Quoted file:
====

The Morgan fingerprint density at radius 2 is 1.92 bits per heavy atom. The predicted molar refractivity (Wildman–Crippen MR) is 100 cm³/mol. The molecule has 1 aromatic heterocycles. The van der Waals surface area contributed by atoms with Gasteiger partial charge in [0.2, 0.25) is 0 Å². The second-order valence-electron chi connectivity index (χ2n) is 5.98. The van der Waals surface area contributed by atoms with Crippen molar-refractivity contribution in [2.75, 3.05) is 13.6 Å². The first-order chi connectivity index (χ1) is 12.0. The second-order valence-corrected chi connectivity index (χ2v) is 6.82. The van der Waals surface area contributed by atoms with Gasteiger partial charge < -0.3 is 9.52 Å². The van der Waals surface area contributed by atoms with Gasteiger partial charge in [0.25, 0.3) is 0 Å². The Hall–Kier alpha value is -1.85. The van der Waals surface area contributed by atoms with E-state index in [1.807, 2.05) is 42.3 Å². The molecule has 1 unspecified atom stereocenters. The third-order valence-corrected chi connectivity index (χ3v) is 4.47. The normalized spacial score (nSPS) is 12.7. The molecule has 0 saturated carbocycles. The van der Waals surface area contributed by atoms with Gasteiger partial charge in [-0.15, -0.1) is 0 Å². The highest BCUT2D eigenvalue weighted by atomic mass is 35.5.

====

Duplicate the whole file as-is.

The Morgan fingerprint density at radius 2 is 1.92 bits per heavy atom. The predicted molar refractivity (Wildman–Crippen MR) is 100 cm³/mol. The molecule has 1 aromatic heterocycles. The van der Waals surface area contributed by atoms with Gasteiger partial charge in [0.2, 0.25) is 0 Å². The second-order valence-electron chi connectivity index (χ2n) is 5.98. The van der Waals surface area contributed by atoms with Crippen molar-refractivity contribution in [2.75, 3.05) is 13.6 Å². The first-order chi connectivity index (χ1) is 12.0. The second-order valence-corrected chi connectivity index (χ2v) is 6.82. The van der Waals surface area contributed by atoms with Gasteiger partial charge < -0.3 is 9.52 Å². The van der Waals surface area contributed by atoms with Gasteiger partial charge in [0.25, 0.3) is 0 Å². The Hall–Kier alpha value is -1.85. The van der Waals surface area contributed by atoms with E-state index in [1.807, 2.05) is 42.3 Å². The molecule has 1 unspecified atom stereocenters. The third-order valence-corrected chi connectivity index (χ3v) is 4.47. The normalized spacial score (nSPS) is 12.7. The molecule has 0 saturated carbocycles. The van der Waals surface area contributed by atoms with Gasteiger partial charge in [-0.15, -0.1) is 0 Å². The highest BCUT2D eigenvalue weighted by atomic mass is 35.5.